# Friedrich Hirzebruch

Wolf Prize Laureate in Mathematics 1988

**Friedrich Hirzebruch**

#### Affiliation at the time of the award:

**Max-Planck-Institut fuer Mathematik, Germany **

**University of Bonn****, Germany**

#### Award citation:

**“for outstanding work combining topology, algebraic and differential geometry, and algebraic number theory; and for his stimulation of mathematical cooperation and research”.**

#### Prize share:

**Friedrich Hirzebruch **

**Lars Hörmander**

Friedrich Hirzebruch (born in 1927, Germany) pursued his studies at the University of Münster from 1945 to 1950, with an interlude of one year at ETH Zürich. Following this, he held a position at Erlangen and subsequently spent the years 1952 to 1954 at the Institute for Advanced Study in Princeton, New Jersey. After a year at Princeton University from 1955 to 1956, he attained a professorship at the University of Bonn. He remained there, eventually assuming the role of director at the Max-Planck-Institut für Mathematik in 1981.

The name of Professor Friedrich Hirzebruch has been connected with famous results in the areas of topology, algebraic geometry, and global differential geometry, results which all mark the beginning of important theories and which have had an enormous influence on the development of modern mathematics.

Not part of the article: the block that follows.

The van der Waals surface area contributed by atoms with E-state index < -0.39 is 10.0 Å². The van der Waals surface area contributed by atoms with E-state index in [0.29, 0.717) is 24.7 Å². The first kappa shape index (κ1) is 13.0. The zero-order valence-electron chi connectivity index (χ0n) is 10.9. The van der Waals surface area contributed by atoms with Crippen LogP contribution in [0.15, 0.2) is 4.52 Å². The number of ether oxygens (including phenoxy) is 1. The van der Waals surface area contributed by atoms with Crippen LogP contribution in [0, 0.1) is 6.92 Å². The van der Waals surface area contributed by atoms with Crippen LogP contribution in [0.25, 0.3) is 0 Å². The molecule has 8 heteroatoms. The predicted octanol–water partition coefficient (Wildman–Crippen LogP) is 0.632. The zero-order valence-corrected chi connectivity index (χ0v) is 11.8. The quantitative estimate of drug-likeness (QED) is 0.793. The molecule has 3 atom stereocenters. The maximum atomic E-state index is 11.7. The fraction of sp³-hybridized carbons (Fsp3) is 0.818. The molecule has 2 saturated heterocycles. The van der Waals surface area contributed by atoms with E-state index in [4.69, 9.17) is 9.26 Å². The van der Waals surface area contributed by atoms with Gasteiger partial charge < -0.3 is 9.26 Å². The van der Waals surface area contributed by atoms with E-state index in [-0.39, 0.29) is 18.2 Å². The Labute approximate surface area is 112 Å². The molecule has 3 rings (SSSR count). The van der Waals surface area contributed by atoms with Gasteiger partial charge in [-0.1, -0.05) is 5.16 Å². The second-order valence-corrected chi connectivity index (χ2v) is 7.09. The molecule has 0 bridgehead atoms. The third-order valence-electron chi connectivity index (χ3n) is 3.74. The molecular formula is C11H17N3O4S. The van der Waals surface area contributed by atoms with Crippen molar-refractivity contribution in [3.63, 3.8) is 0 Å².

Hirzebruchws achievements include- the discovery of the signature theorem for differentiable manifolds and the formulation and proof of the Riemann-Roch theorem for algebraic varieties; the integrality theorem for characteristic classes of differentiable manifolds; the proportionality theorem for complex homogeneous manifolds and (with A. Borel) the general theory of characteristic classes of homogeneous spaces of compact Lie groups; complex K-theory and its spectral sequence and various geometrical applications (with M.F. Atiyah); the “topological” proof of the Dedekind reciprocity theorem through 4-manifold theory and other fascinating relations between differential topology and algebraic number theory; the systematic study of Hilbert modular-forms and-surfaces and their relation to class numbers.

Many mathematicians have expanded and generalized Hirzebruch’s ideas. He himself has always been interested in the beautiful particular case and concrete problem, which he solves by creating new methods that combine unusual geometric, algebraic, and arithmetic intuition. Moreover, through his brilliant lecturing and writing, through the “Arbeitstagung Bonn” (yearly international meetings at the highest level), and through his dedicated work in scientific organizations he has greatly stimulated world-wide cooperation in research.